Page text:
Thursday, December 13, 2018

What will our transportation system look like in 30 years? TransLink trying to answer that question.

The Mayors’ Council on Regional Transportation will be meeting this morning. On the agenda are two important topics: South of Fraser Rapid Transit Planning (SkyTrain along Fraser Highway) and the Regional Transportation Strategy.

Visualization of what the future Regional Transportation Strategy should address. Select image to enlarge.

While much has been said about SkyTrain this week, there hasn’t been much focus on the proposed update to the Regional Transportation Strategy. This will be the topic of today’s post.

One of the legal requirements for TransLink is to prepare a rolling 30-year transportation strategy for Metro Vancouver. Transportation and land-use are linked. For example, walkable communities where people can access shops and services are required to support high-quality transit. TransLink’s long-term strategy must integrate the following objectives:

  • Regional land-use objectives
  • Provincial and regional environmental objectives, including air quality and greenhouse gas emission reduction objectives
  • Population growth in, and economic development of, Metro Vancouver
  • Provincial transportation and economic objectives

Sometimes these objectives may be at odds with each other. In the past, provincial transportation objectives have clashed with regional land-use objects. The complex nature of the long-term strategy means that it can take a few years to develop.

TransLink’s last attempt at creating a Regional Transportation Strategy was in 2013, but it was put on pause due to the 2015 transit referendum. In order for people to have had something to vote on, the Mayors' Council 10-Year Vision was put together. This has been the guiding document for regional transportation investments over the last several years.

With the final phase of the 10-Year Vision hopefully moving towards funding in the next year, a new long-term strategy is now required for the next 30 years.

This long-term strategy will be an opportunity for the region to “think big” about the future of transportation. For example, what role will autonomous vehicles play in the future? How will they integrate with walking, cycling, and public transit? Will buses be autonomous? How will they impact current on-site parking requirements for buildings?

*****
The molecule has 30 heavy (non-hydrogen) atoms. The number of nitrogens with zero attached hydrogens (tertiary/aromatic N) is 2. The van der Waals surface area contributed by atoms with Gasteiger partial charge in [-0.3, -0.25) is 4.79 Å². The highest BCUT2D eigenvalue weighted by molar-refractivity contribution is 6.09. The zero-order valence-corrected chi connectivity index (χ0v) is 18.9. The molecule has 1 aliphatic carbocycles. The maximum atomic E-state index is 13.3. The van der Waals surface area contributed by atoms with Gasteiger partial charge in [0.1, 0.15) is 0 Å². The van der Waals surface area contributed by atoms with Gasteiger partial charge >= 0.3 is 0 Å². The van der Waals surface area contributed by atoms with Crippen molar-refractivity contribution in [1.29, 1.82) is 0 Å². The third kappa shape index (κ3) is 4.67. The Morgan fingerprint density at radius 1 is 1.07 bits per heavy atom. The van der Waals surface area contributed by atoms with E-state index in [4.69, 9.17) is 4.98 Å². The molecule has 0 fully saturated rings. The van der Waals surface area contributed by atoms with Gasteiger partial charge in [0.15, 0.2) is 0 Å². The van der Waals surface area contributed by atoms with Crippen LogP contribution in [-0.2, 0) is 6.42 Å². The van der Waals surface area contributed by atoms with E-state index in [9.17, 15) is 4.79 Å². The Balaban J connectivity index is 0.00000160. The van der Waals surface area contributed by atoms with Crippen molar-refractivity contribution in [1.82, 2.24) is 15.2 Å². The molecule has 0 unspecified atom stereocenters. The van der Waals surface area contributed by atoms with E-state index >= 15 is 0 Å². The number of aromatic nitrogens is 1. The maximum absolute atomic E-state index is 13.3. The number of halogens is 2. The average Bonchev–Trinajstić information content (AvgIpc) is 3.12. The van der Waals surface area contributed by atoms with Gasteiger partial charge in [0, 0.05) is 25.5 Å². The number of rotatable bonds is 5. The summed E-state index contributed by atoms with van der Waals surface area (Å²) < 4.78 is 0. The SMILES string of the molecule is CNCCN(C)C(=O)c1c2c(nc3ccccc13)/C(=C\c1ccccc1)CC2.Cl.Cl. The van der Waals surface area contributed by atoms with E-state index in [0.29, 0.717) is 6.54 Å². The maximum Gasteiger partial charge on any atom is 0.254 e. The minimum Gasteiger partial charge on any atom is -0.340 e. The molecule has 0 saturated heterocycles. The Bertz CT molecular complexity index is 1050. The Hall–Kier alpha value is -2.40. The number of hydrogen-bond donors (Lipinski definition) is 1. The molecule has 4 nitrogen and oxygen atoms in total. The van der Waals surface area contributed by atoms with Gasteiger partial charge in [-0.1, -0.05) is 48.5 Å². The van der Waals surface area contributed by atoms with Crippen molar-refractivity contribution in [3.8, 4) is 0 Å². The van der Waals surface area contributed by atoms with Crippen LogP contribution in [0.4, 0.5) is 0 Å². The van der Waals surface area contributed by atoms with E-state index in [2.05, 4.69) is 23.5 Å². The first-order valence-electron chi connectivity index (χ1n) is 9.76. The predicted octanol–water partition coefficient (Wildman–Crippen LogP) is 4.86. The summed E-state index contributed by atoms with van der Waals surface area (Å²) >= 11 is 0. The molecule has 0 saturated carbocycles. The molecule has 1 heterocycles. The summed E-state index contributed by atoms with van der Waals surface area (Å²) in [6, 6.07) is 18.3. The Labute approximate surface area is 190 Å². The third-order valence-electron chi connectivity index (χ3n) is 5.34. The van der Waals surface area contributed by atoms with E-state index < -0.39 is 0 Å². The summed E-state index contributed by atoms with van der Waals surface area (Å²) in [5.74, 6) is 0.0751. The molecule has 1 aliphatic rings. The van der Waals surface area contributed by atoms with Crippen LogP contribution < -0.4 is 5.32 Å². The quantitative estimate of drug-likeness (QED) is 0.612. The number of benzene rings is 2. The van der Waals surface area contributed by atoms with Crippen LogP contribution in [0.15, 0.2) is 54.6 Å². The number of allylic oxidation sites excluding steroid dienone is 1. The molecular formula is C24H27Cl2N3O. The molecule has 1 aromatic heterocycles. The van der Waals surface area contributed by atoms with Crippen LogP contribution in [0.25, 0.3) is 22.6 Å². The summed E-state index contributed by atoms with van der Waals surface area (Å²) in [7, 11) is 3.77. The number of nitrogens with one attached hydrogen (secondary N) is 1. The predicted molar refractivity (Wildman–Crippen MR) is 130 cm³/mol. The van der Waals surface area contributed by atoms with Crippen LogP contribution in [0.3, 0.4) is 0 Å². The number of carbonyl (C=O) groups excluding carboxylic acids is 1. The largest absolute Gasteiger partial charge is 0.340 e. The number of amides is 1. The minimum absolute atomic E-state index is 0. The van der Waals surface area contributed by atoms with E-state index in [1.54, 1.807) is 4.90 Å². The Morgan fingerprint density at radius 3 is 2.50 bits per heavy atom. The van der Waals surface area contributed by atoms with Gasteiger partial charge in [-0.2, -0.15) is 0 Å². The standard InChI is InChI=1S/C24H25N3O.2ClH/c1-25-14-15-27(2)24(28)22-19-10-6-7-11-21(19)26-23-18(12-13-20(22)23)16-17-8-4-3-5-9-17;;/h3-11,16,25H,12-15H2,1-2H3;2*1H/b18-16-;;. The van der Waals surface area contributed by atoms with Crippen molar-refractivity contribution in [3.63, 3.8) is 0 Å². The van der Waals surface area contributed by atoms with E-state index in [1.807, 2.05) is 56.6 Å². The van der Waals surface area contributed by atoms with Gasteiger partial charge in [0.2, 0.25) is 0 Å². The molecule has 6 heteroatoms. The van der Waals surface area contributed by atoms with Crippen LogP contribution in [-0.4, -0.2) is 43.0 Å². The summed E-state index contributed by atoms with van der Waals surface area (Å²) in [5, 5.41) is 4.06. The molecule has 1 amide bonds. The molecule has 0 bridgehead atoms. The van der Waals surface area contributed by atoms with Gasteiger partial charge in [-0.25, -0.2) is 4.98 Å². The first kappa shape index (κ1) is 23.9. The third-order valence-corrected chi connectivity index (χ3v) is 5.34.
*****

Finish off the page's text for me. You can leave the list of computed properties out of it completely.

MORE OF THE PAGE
Another big topic will be around what the future rail rapid transit, bus rapid transit, and frequent bus network will look like. Will we build rail transit lines on Scott Road and 200th Street, or a line out to Abbotsford for example?

As our region grows, the only way to get people out of congestion will be to continue to make walking, cycling, and taking transit convenient for more people. I’m looking forward to the process of developing this new long-term transportation strategy.

This long-term strategy will inform TransLink’s investment plans for the road and transit network for years to come. If all goes well, the new Regional Transportation Strategy will be adopted near the end of 2020.

1 comment:

Anonymous said...

"As our region grows, the only way to get people out of congestion will be to continue to make walking, cycling, and taking transit convenient for more people."

In my opinion the only way to get people out of congestion will be to develop municipalities in such a way that will give people work in places where they live. So, the significant amount of residential development has already taken place and more is coming. What about bringing new industries that would mean more diverse job opportunities? Only then, walking and cycling will be a viable option for those living outside Vancouver.

It is nice that TransLink is making a 30-year strategy. But, do the municipalities have their long-term strategies? Based on what we have seen in Langley - and I am thinking both municipalities as one - over the past 25 years, development has been quite chaotic.